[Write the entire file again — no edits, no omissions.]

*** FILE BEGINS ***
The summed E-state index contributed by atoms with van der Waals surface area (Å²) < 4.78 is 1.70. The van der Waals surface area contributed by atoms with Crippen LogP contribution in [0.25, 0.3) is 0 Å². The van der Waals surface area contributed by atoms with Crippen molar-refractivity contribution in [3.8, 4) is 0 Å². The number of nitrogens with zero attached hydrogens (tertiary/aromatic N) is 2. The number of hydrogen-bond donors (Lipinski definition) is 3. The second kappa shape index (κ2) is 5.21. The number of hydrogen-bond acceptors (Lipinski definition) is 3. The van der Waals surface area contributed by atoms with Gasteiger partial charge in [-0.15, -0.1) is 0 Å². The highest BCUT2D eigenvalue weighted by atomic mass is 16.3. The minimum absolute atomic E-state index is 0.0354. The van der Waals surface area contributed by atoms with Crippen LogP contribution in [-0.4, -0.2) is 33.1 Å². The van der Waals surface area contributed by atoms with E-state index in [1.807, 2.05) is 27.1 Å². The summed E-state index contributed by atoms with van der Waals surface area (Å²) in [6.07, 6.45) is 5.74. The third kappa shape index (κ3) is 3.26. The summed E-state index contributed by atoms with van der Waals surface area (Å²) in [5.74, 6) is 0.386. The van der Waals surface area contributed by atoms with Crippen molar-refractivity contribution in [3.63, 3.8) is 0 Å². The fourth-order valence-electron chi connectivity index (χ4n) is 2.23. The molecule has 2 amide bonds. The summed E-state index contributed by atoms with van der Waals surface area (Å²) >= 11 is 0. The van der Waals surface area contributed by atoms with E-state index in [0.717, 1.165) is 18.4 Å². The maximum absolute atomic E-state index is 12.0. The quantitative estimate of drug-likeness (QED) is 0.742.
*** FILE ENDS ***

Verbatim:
The summed E-state index contributed by atoms with van der Waals surface area (Å²) < 4.78 is 1.70. The van der Waals surface area contributed by atoms with Crippen LogP contribution in [0.25, 0.3) is 0 Å². The van der Waals surface area contributed by atoms with Crippen molar-refractivity contribution in [3.8, 4) is 0 Å². The number of nitrogens with zero attached hydrogens (tertiary/aromatic N) is 2. The number of hydrogen-bond donors (Lipinski definition) is 3. The second kappa shape index (κ2) is 5.21. The number of hydrogen-bond acceptors (Lipinski definition) is 3. The van der Waals surface area contributed by atoms with Gasteiger partial charge in [-0.15, -0.1) is 0 Å². The highest BCUT2D eigenvalue weighted by atomic mass is 16.3. The minimum absolute atomic E-state index is 0.0354. The van der Waals surface area contributed by atoms with Crippen LogP contribution in [-0.4, -0.2) is 33.1 Å². The van der Waals surface area contributed by atoms with E-state index in [1.807, 2.05) is 27.1 Å². The summed E-state index contributed by atoms with van der Waals surface area (Å²) in [6.07, 6.45) is 5.74. The third kappa shape index (κ3) is 3.26. The summed E-state index contributed by atoms with van der Waals surface area (Å²) in [5.74, 6) is 0.386. The van der Waals surface area contributed by atoms with Crippen molar-refractivity contribution in [3.63, 3.8) is 0 Å². The fourth-order valence-electron chi connectivity index (χ4n) is 2.23. The molecule has 2 amide bonds. The summed E-state index contributed by atoms with van der Waals surface area (Å²) >= 11 is 0. The van der Waals surface area contributed by atoms with E-state index in [0.717, 1.165) is 18.4 Å². The maximum absolute atomic E-state index is 12.0. The quantitative estimate of drug-likeness (QED) is 0.742.